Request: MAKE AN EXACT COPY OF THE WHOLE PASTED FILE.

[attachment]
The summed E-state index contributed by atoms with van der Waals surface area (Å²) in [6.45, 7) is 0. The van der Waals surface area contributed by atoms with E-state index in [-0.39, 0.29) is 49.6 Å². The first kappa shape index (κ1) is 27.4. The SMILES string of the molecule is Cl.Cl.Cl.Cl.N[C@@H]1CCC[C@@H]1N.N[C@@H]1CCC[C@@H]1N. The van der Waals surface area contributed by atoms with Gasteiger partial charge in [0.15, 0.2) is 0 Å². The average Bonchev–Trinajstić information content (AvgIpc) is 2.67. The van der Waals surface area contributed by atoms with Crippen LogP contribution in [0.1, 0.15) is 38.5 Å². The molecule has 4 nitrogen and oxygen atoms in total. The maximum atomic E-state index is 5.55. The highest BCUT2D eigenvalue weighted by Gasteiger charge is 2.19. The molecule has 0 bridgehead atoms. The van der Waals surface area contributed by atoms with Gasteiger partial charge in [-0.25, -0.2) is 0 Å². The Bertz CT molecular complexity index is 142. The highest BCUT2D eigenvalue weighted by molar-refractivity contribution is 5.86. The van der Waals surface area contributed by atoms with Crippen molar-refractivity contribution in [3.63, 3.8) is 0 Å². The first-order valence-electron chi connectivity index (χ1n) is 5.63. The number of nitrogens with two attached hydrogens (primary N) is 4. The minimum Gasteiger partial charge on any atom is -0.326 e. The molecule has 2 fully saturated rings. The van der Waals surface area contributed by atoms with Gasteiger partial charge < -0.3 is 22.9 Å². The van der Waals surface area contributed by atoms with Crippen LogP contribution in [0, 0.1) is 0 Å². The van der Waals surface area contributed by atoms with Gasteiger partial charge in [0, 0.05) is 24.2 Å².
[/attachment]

The summed E-state index contributed by atoms with van der Waals surface area (Å²) in [6.45, 7) is 0. The van der Waals surface area contributed by atoms with E-state index in [-0.39, 0.29) is 49.6 Å². The first kappa shape index (κ1) is 27.4. The SMILES string of the molecule is Cl.Cl.Cl.Cl.N[C@@H]1CCC[C@@H]1N.N[C@@H]1CCC[C@@H]1N. The van der Waals surface area contributed by atoms with Gasteiger partial charge in [0.15, 0.2) is 0 Å². The average Bonchev–Trinajstić information content (AvgIpc) is 2.67. The van der Waals surface area contributed by atoms with Crippen LogP contribution in [0.1, 0.15) is 38.5 Å². The molecule has 4 nitrogen and oxygen atoms in total. The maximum atomic E-state index is 5.55. The highest BCUT2D eigenvalue weighted by Gasteiger charge is 2.19. The molecule has 0 bridgehead atoms. The van der Waals surface area contributed by atoms with Gasteiger partial charge in [-0.25, -0.2) is 0 Å². The Bertz CT molecular complexity index is 142. The highest BCUT2D eigenvalue weighted by molar-refractivity contribution is 5.86. The van der Waals surface area contributed by atoms with Crippen molar-refractivity contribution in [3.63, 3.8) is 0 Å². The first-order valence-electron chi connectivity index (χ1n) is 5.63. The number of nitrogens with two attached hydrogens (primary N) is 4. The minimum Gasteiger partial charge on any atom is -0.326 e. The molecule has 2 fully saturated rings. The van der Waals surface area contributed by atoms with Gasteiger partial charge < -0.3 is 22.9 Å². The van der Waals surface area contributed by atoms with Crippen LogP contribution in [0, 0.1) is 0 Å². The van der Waals surface area contributed by atoms with Gasteiger partial charge in [0, 0.05) is 24.2 Å².